He has been a significant if not controversial part of Suriname’s political landscape for more than 40 years, but it seems that the end is near for former military strongman, turned elected President Dési Bouterse, as a local court is preparing to reaffirm a 20-year mass-murder sentence it had initially imposed back in late 2019.

On Aug. 30, one of the Dutch-speaking Caribbean Community nation’s highest courts will likely re-impose the 20-year jail term it had ordered against Bouterse for the executions of 15 government opponents back in December 1982. Group members which had included four journalists, labor leaders, academics and clergymen, were shot at point blank range by soldiers, allegedly on the orders of Bouterse, who just two years earlier had overthrown the elected civilian government in a row over multiple issues including a very strange and unusual demand for a labor union for soldiers.

Bouterse, 75, and currently under doctor’s orders to rest because of illness, has persistently denied any involvement but said that he does take collective responsibility because he was the head of government at the time. Bouterse and other high ranking government officials had accused the group of colluding with The Netherlands and other western nations to reverse the February 1980 coup. This is part of the reason they were shot.

His trial, along with other ex-soldiers and officials, came to an end with him addressing the court for the first time last Friday. As promised, he used the opportunity to attack The Netherlands, the country’s former colonizer, accusing The Hague of using every trick in its armor to reverse the 1980 coup, stirring up and financing a seven-year bush war that killed more than 500 people and helping to ruin the economy during the seven full years of military rule.

His legal team has already threatened to appeal the sentence if the court reaffirms or increases the sentence, while prosecutors have already indicated they would do the same if he is miraculously freed, pardoned or put on probation by the panel of judges, meaning that a final outcome could be delayed for another two to three years. By then a clearly weakened and ailing former military strongman, would be close to 80 if he is still alive.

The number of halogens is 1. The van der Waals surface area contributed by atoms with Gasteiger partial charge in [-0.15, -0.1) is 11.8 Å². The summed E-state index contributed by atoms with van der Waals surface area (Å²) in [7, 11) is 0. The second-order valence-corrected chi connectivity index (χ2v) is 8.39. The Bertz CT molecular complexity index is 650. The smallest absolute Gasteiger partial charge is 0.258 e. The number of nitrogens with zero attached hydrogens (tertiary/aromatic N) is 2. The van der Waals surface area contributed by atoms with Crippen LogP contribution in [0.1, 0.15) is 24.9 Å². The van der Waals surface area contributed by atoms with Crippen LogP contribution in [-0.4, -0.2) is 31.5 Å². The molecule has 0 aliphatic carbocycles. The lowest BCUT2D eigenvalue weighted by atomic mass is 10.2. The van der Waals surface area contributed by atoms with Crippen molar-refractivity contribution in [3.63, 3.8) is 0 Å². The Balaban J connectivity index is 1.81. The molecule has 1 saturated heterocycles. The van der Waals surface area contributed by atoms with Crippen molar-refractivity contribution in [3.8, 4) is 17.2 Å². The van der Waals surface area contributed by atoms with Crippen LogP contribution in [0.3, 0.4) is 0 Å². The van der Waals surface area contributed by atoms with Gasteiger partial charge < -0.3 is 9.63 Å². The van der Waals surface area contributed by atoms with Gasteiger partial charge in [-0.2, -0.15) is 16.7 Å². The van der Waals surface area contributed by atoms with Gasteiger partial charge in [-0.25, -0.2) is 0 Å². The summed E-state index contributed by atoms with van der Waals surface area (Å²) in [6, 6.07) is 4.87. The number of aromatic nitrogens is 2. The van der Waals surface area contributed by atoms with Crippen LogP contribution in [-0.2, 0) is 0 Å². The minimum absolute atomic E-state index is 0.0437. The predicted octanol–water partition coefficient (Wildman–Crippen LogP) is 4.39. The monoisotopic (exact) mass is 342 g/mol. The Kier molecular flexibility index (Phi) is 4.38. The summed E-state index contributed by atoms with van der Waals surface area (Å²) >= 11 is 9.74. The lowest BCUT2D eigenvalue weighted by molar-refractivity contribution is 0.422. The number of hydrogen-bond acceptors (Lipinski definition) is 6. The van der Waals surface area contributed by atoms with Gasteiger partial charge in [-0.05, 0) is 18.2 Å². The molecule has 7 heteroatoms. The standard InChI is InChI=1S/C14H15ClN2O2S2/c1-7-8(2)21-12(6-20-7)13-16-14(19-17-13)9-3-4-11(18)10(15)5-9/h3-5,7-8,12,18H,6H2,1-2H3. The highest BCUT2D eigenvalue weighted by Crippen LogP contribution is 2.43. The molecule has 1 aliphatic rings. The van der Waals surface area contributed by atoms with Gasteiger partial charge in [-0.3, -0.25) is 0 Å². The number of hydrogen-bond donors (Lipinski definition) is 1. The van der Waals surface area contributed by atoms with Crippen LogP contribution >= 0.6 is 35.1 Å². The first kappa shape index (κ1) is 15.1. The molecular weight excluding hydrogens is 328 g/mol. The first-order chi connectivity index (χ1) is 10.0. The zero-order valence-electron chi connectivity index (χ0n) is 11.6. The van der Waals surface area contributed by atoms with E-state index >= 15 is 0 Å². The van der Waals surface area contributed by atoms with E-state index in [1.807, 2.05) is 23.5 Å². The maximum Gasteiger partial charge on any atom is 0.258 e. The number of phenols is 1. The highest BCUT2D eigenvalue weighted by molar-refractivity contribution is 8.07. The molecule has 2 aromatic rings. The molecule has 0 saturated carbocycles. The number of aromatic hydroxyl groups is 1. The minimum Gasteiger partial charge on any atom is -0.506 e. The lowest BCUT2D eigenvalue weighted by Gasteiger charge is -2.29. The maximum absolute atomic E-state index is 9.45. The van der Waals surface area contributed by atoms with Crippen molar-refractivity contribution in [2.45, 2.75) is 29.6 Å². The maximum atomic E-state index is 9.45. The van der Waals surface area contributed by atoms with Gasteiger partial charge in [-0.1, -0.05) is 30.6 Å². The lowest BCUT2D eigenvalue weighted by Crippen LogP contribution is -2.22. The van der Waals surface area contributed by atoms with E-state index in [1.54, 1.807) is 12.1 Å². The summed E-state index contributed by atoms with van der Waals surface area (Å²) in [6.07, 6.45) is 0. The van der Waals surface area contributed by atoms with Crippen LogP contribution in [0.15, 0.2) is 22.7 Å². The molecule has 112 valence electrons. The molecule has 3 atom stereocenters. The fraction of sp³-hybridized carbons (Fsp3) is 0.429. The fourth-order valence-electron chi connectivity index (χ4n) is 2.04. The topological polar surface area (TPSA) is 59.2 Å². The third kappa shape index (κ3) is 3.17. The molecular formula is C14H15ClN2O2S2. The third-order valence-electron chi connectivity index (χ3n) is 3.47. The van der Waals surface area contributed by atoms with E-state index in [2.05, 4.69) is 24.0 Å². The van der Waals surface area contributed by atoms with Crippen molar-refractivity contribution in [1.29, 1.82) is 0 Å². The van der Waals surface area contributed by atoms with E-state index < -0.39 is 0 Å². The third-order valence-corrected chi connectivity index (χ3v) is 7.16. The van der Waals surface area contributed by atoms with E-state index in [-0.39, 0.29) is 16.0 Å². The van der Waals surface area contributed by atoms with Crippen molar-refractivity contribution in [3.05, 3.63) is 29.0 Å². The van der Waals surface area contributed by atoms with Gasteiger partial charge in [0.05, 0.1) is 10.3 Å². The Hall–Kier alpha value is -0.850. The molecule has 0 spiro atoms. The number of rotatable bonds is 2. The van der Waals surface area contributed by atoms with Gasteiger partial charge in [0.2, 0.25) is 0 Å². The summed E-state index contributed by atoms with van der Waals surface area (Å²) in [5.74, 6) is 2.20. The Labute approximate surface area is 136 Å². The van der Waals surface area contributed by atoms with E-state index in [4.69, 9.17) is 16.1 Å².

“Whatever the final verdict of this legal process may be, history will acquit me of all blame for the sad, traumatic event of Dec. 8, 1982,” Bouterse told the court as groups supporting surviving relatives and loved ones, keep up the pressure on the court to jail him once and for all. After the hearing, Bouterse did appear to suggest that he is uncertain what will happen after the verdict, fueling speculation that he was threatening the state once again. His National Democratic Party (NDP) which had won two consecutive five year terms, dropped to 16 seats from 26 as it lost power to a Hindustani-led coalition a year ago. It is expected to decline in influence and parliamentary seats in the coming years if he is off the political scene.

Meanwhile, the former president’s political and judicial woes have worsened even further as the constitutional court has ruled that a 2012 parliamentary amnesty that had given him and others immunity from prosecution is illegal, invalid and of no effect, as it clears the way for his month end sentencing.

“It is settled case-law of the Inter-American Court of Human Rights that if amnesties conflict with the American Convention on Human Rights, this amnesty will be declared null and void. Suriname has the jurisdiction of the aforementioned Court recognized on Nov. 12, 1987 and is bound by its rulings. The court is therefore of the opinion that the aforementioned law is contrary to Articles 8, 10, 14 and 131 paragraph 3 of the Constitution of the Republic of Suriname. That the aforementioned law is contrary to Articles 2 and 14 of the International Covenant on Civil and Political Rights and that the aforementioned law is contrary to Articles 1, 8 and 25 of the American Convention on Human Rights,” said the judges.

Bouterse was also around when soldiers telephoned the then elected government on Christmas Eve in 1990 and told them to go home in what is widely known in Suriname as the famous telephone coup.